An agreement between attorneys that concerns business before a court and is designed to simplify or shorten litigation and save costs.
During the course of a civil lawsuit, criminal proceeding, or any other type of litigation, the opposing attorneys may come to an agreement about certain facts and issues. Such an agreement is called a stipulation. Courts look with favor on stipulations because they save time and simplify the matters that must be resolved. Stipulations are voluntary, however, and courts may not require litigants to stipulate with the other side. A valid stipulation is binding only on the parties who agree to it. Courts are usually bound by valid stipulations and are required to enforce them.
Parties may stipulate to any matter concerning the rights or obligations of the parties. The litigants cannot, however, stipulate as to the validity or constitutionality of a statute or as to what the law is, because such issues must be determined by the court.
Stipulations may cover a variety of matters. Parties are permitted to make stipulations to dismiss or discontinue an action, to prescribe the issues to be tried, or to admit, exclude, or withdraw evidence. During a court proceeding, attorneys often stipulate to allow copies of papers to be admitted into evidence in lieu of originals or to agree to the qualifications of a witness. The parties can also enter into agreements concerning the testimony an absent witness would give if he were present, and the stipulated facts can be used in evidence. Such evidentiary devices are used to simplify and expedite trials by dispensing with the need to prove uncontested factual issues.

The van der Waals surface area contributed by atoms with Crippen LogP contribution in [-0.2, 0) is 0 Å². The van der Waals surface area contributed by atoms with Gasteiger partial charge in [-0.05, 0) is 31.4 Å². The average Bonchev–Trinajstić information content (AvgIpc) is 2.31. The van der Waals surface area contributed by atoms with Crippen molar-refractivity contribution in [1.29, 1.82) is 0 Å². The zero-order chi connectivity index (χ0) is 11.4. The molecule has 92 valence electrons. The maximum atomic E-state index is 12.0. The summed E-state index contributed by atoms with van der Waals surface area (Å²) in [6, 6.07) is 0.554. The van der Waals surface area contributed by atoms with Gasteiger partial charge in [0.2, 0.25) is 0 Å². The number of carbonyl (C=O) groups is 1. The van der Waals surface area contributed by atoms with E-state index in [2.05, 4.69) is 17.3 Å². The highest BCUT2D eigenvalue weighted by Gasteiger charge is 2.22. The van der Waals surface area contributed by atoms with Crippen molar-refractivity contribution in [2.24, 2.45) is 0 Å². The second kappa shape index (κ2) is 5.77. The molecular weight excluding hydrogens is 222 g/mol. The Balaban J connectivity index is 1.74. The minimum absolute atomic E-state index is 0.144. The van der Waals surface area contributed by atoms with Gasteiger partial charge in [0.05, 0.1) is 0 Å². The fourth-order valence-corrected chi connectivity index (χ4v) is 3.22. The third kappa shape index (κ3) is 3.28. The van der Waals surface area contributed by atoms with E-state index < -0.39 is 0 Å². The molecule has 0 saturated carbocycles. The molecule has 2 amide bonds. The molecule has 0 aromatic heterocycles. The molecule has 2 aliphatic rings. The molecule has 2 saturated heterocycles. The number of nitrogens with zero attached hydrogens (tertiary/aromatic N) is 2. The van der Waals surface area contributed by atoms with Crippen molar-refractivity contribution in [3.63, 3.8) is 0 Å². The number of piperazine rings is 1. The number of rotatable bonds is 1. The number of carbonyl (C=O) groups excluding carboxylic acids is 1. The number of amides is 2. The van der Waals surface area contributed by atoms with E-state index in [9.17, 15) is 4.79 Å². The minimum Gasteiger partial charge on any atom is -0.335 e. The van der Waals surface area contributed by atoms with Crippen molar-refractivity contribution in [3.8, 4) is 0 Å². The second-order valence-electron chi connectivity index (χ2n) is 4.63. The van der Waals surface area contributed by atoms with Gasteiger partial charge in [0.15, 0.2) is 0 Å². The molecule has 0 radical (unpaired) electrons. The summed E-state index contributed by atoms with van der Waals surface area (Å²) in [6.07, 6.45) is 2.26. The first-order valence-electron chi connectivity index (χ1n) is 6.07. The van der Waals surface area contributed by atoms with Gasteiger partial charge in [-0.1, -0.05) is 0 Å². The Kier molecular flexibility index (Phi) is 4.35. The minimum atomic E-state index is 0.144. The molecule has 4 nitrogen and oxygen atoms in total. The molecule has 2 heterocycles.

Generally, parties to an action can stipulate as to an agreed statement of facts on which to submit their case to the court. Stipulations of this nature are encouraged by the courts. A number of other stipulations have been held to be valid, including those that relate to attorneys' fees and costs.
A stipulation does not need to be in a particular form, provided it is definite and certain. A number of statutes and court rules provide that stipulations reached out of court must be in writing to prevent fraudulent claims of oral stipulation, circumvent disputes concerning the terms of the stipulation, and relieve the court of the burden of resolving such disputes. Though an oral stipulation in open court is binding, a stipulation made in the judge's chamber must be in writing.